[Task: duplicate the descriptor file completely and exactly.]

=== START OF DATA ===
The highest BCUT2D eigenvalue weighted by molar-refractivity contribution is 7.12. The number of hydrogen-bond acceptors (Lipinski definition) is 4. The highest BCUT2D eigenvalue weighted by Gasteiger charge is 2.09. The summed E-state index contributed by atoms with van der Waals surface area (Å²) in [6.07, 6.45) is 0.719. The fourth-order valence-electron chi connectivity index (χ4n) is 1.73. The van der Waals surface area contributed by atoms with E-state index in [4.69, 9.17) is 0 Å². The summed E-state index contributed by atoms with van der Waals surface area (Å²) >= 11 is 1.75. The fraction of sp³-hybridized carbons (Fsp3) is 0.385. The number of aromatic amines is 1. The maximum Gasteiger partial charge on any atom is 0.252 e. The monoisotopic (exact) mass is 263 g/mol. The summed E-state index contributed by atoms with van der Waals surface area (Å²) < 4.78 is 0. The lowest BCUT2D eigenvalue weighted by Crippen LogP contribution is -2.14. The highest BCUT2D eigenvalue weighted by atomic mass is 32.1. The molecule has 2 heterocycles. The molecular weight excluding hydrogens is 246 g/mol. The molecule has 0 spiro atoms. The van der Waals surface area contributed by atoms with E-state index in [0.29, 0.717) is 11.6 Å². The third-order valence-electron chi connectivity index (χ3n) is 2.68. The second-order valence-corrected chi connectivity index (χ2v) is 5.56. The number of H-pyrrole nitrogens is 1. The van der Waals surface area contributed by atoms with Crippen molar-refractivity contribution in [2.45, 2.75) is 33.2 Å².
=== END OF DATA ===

The highest BCUT2D eigenvalue weighted by molar-refractivity contribution is 7.12. The number of hydrogen-bond acceptors (Lipinski definition) is 4. The highest BCUT2D eigenvalue weighted by Gasteiger charge is 2.09. The summed E-state index contributed by atoms with van der Waals surface area (Å²) in [6.07, 6.45) is 0.719. The fourth-order valence-electron chi connectivity index (χ4n) is 1.73. The van der Waals surface area contributed by atoms with E-state index in [4.69, 9.17) is 0 Å². The summed E-state index contributed by atoms with van der Waals surface area (Å²) >= 11 is 1.75. The fraction of sp³-hybridized carbons (Fsp3) is 0.385. The number of aromatic amines is 1. The maximum Gasteiger partial charge on any atom is 0.252 e. The monoisotopic (exact) mass is 263 g/mol. The summed E-state index contributed by atoms with van der Waals surface area (Å²) < 4.78 is 0. The lowest BCUT2D eigenvalue weighted by Crippen LogP contribution is -2.14. The highest BCUT2D eigenvalue weighted by atomic mass is 32.1. The molecule has 2 heterocycles. The molecular weight excluding hydrogens is 246 g/mol. The molecule has 0 spiro atoms. The van der Waals surface area contributed by atoms with E-state index in [0.29, 0.717) is 11.6 Å². The third-order valence-electron chi connectivity index (χ3n) is 2.68. The second-order valence-corrected chi connectivity index (χ2v) is 5.56. The number of H-pyrrole nitrogens is 1. The van der Waals surface area contributed by atoms with Crippen molar-refractivity contribution in [2.45, 2.75) is 33.2 Å².